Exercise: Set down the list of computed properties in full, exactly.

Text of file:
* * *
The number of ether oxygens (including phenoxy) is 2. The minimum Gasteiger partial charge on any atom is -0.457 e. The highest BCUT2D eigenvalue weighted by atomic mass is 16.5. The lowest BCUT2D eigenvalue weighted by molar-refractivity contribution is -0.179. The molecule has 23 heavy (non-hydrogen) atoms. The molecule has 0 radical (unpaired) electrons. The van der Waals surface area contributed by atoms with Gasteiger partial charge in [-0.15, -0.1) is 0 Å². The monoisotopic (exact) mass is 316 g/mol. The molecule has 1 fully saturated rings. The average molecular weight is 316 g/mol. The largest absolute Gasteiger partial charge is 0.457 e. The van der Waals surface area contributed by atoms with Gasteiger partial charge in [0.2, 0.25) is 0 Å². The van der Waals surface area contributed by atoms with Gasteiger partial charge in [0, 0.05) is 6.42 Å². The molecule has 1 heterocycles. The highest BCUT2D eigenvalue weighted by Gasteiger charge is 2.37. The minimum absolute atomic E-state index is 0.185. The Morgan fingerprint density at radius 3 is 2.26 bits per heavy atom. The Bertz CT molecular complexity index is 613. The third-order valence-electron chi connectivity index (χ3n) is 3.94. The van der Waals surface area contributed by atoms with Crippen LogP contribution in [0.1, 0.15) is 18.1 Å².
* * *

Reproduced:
The number of ether oxygens (including phenoxy) is 2. The minimum Gasteiger partial charge on any atom is -0.457 e. The highest BCUT2D eigenvalue weighted by atomic mass is 16.5. The lowest BCUT2D eigenvalue weighted by molar-refractivity contribution is -0.179. The molecule has 23 heavy (non-hydrogen) atoms. The molecule has 0 radical (unpaired) electrons. The van der Waals surface area contributed by atoms with Gasteiger partial charge in [-0.15, -0.1) is 0 Å². The monoisotopic (exact) mass is 316 g/mol. The molecule has 1 fully saturated rings. The average molecular weight is 316 g/mol. The largest absolute Gasteiger partial charge is 0.457 e. The van der Waals surface area contributed by atoms with Gasteiger partial charge in [0.2, 0.25) is 0 Å². The van der Waals surface area contributed by atoms with Gasteiger partial charge in [0, 0.05) is 6.42 Å². The molecule has 1 heterocycles. The highest BCUT2D eigenvalue weighted by Gasteiger charge is 2.37. The minimum absolute atomic E-state index is 0.185. The Morgan fingerprint density at radius 3 is 2.26 bits per heavy atom. The Bertz CT molecular complexity index is 613. The third-order valence-electron chi connectivity index (χ3n) is 3.94. The van der Waals surface area contributed by atoms with Crippen LogP contribution in [0.1, 0.15) is 18.1 Å².